Aging, genetics, and certain diseases can cause hearing loss in older adults. As a family caregiver, you need to know the signs associated with this problem and let your senior loved one’s primary care physician know immediately. Receiving treatment could slow down the hearing loss and prevent permanent damage in both ears. Below are signs your loved one may be losing his or her hearing.
1. Repeating Words & Phrases
Having difficulty holding a normal conversation could signify your loved one is experiencing issues with hearing. He or she may ask you to repeat words, phrases, or questions over and over. Don’t ignore these actions, as it could be a sign your loved one’s hearing is decreasing, and you must take him or her to see a physician as soon as possible.
There are a variety of age-related health conditions that can make it more challenging for seniors to live independently. However, many of the challenges they face can be easier to address if their families opt for professional elder care. You can rely on expertly trained caregivers to keep your loved one safe and comfortable while aging in place.
2. Difficulty Using the Phone
Holding a conversation via telephone or with a mobile device may be difficult for seniors with hearing loss. If your loved one has had a stroke or brain injury or lives with a heart condition, he or she could experience hearing problems that make it difficult to use the phone, and you should have his or her hearing checked out as soon as possible.
3. Ringing in the Ears
Tinnitus is a common issue for older adults. Seniors with this condition may complain of hearing roaring, buzzing, and hissing sounds. The noise often comes and goes, and it can be heard in both ears. In addition to hearing loss, tinnitus could be a sign of other issues, such as heart disease, side effects of medications, or allergies.
Seniors can face a variety of challenges as they age, many of which can be mitigated with the help of professional in-home caregivers who provide high-quality senior home care. Altamonte Springs families trust Home Care Assistance to help their elderly loved ones age in place safely and comfortably.
4. Complaints of Mumbling
It’s not uncommon for seniors to ask people to speak up, especially when there are background noises. However, if there are no other noises or sounds while you’re speaking with your loved one, it would be unusual for him or her to ask you for more clarity. As long as you talk clearly and in an audible tone, your loved one shouldn’t accuse you of mumbling. If he or she does, take this as a sign that he or she may be developing hearing problems.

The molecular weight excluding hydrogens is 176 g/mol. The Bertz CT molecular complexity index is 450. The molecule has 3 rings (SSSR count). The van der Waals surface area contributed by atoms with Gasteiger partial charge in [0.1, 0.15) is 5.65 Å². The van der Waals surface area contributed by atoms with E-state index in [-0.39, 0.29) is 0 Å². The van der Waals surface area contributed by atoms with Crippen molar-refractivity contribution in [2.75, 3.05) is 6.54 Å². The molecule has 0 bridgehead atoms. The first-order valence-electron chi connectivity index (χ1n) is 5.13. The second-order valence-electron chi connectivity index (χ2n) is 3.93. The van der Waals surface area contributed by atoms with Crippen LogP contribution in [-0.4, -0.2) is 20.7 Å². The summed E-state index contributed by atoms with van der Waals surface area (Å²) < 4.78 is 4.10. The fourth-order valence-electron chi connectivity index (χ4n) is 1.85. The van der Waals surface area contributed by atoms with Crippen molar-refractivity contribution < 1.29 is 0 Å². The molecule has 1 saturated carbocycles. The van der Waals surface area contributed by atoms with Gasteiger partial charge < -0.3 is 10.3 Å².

5. Turning Up the Volume on Devices
If your parent needs to turn up the volume on a device to a level that’s too loud for you and others, it could be a sign of hearing loss. Monitor your loved one as he or she does normal activities such as watching television or listening to music on the radio. If he or she needs to turn the volume up too high, take this as a sign.
6. Inability to Hear in Public Spaces
Changes to the inner ear and auditory nerve could be the reason your parent is having difficulty hearing others while in public. If everyone’s speech sounds muffled to your parent, it could be due to age-related hearing loss. These problems are typically gradual but noticeable. Your loved one may not know anything is wrong with his or her hearing, which is why you should monitor his or her reactions to voices and sounds and act accordingly.
Hearing loss and other age-related conditions could make it challenging for your loved one to live alone at home safely. Every senior has different needs when aging in place. Some simply need occasional assistance with household chores, while others may be managing a serious illness and require more extensive live-in care. Windermere seniors can count on Home Care Assistance to provide the in-home care they need and deserve. To hire a dedicated caregiver, call Home Care Assistance at (407) 232-7155 today.